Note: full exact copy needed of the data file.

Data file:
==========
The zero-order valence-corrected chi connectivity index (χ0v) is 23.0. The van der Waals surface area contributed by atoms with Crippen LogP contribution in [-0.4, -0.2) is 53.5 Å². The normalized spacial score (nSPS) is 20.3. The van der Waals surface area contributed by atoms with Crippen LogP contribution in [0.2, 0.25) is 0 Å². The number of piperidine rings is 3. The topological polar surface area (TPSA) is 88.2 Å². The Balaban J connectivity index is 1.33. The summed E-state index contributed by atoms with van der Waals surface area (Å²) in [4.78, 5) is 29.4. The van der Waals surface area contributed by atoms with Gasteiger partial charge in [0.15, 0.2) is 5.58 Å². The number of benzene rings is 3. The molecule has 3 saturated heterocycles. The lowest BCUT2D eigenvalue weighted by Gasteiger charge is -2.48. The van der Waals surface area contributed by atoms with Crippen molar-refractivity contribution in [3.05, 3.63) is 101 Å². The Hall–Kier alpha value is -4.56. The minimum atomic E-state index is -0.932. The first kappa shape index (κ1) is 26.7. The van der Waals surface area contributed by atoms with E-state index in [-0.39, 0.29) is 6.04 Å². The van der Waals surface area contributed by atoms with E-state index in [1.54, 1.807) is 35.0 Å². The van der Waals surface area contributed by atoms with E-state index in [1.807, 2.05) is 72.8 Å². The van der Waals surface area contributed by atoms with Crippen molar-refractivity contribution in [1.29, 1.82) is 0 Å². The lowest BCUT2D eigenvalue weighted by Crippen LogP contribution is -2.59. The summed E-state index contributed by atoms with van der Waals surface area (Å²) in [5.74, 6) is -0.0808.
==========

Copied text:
The zero-order valence-corrected chi connectivity index (χ0v) is 23.0. The van der Waals surface area contributed by atoms with Crippen LogP contribution in [-0.4, -0.2) is 53.5 Å². The normalized spacial score (nSPS) is 20.3. The van der Waals surface area contributed by atoms with Crippen LogP contribution in [0.2, 0.25) is 0 Å². The number of piperidine rings is 3. The topological polar surface area (TPSA) is 88.2 Å². The Balaban J connectivity index is 1.33. The summed E-state index contributed by atoms with van der Waals surface area (Å²) in [4.78, 5) is 29.4. The van der Waals surface area contributed by atoms with Gasteiger partial charge in [0.15, 0.2) is 5.58 Å². The number of benzene rings is 3. The molecule has 3 saturated heterocycles. The lowest BCUT2D eigenvalue weighted by Gasteiger charge is -2.48. The van der Waals surface area contributed by atoms with Crippen molar-refractivity contribution in [3.05, 3.63) is 101 Å². The Hall–Kier alpha value is -4.56. The minimum atomic E-state index is -0.932. The first kappa shape index (κ1) is 26.7. The van der Waals surface area contributed by atoms with E-state index in [-0.39, 0.29) is 6.04 Å². The van der Waals surface area contributed by atoms with E-state index in [1.54, 1.807) is 35.0 Å². The van der Waals surface area contributed by atoms with E-state index in [1.807, 2.05) is 72.8 Å². The van der Waals surface area contributed by atoms with Crippen molar-refractivity contribution in [1.29, 1.82) is 0 Å². The lowest BCUT2D eigenvalue weighted by Crippen LogP contribution is -2.59. The summed E-state index contributed by atoms with van der Waals surface area (Å²) in [5.74, 6) is -0.0808.